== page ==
Map of Kailua, Hawaii

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Taking a Xe Om in Vietnam

Xe om (motorbike taxis) are a popular and inexpensive means of transportation used throughout the country. Drivers—usually men—perch atop their vehicles on street corners near public parks or in busy tourist areas, waiting to ferry passengers to their preferred destinations around town. As a foreigner, you’ll no doubt come into contact with at least a few of these two-wheeled vehicles and their drivers, as xe om drivers often call out to passing pedestrians in order to drum up business. Don’t be surprised if you hear a “YOU! Motorbiiiiike!” or “Xe om! Xe om!” as you approach a street corner, even if you’re not looking for a ride.

Motorbikes are the most common form of transportation in Vietnam. Photo © Dana Filek-Gibson.
Motorbikes are the most common form of transportation in Vietnam. Photo © Dana Filek-Gibson.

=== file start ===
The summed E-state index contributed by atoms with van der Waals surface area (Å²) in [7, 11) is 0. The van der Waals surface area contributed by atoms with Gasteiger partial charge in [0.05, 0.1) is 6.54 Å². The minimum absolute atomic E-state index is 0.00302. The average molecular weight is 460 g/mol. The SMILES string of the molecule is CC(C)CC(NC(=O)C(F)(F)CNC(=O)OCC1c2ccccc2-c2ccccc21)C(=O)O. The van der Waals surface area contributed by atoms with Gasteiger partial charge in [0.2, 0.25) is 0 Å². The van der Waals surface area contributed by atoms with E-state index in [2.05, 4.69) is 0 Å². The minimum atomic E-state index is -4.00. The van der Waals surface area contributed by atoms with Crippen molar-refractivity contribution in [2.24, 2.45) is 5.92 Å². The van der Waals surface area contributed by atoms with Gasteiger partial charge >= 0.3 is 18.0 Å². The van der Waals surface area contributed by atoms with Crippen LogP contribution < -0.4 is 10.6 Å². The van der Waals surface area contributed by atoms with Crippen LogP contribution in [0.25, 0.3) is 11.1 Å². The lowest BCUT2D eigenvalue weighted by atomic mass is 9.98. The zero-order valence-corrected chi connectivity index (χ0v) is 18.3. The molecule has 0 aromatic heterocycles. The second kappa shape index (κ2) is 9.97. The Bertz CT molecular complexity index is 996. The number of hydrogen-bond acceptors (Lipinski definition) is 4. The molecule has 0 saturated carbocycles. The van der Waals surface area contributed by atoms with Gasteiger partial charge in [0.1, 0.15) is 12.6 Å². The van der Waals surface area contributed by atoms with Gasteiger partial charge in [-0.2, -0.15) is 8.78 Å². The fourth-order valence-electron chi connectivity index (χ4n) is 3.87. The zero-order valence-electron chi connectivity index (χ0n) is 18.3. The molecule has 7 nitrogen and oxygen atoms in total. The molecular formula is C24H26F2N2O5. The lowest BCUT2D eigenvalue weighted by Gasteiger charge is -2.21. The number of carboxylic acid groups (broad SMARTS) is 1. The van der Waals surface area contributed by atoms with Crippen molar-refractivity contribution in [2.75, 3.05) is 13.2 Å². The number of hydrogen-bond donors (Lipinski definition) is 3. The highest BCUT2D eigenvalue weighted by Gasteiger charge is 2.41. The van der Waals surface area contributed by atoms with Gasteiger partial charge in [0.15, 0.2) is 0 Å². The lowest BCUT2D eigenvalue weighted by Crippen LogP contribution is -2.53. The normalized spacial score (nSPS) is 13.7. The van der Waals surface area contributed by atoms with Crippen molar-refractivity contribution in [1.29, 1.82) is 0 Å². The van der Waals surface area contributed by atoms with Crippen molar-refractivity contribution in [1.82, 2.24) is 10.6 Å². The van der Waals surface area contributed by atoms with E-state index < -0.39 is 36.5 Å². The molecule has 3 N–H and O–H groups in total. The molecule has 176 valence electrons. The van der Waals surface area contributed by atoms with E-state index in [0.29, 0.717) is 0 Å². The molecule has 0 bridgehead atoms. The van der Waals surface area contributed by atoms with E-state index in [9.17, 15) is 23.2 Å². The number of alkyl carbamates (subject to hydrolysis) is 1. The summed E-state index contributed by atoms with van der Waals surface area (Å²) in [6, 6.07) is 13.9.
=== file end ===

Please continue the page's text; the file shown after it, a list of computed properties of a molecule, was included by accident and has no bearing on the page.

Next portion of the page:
While xe om are an easy and affordable way to get around, most foreign visitors also find them to be a hair-raising experience. Xe om drivers, like Manhattan cabbies, move at their own pace, which is usually breakneck, and defy most of the laws of physics, not to mention traffic. In a country so enamored of two-wheeled vehicles, xe om are a good way to experience the true pulse of major cities like Saigon or Hanoi. However, if a xe om driver is racing down a one-way street in the wrong direction, voice your concern if you feel unsafe. While the “helmets” provided by xe om drivers would probably prove useless in an accident, it’s required by law to wear one. Even if you are advised otherwise, it’s important to insist upon some headgear, at least when in the city.

When taking a xe om, have the address of your destination written down, as not every driver speaks English, and always agree upon a price before you set off. Xe om fares are open to negotiation. Feel free to haggle, but once you’ve settled on the price stand firm. Drivers will sometimes continue to negotiate their fee once you’ve already hopped on. If you stand your ground and stick to the original agreement then your xe om driver will usually lay off.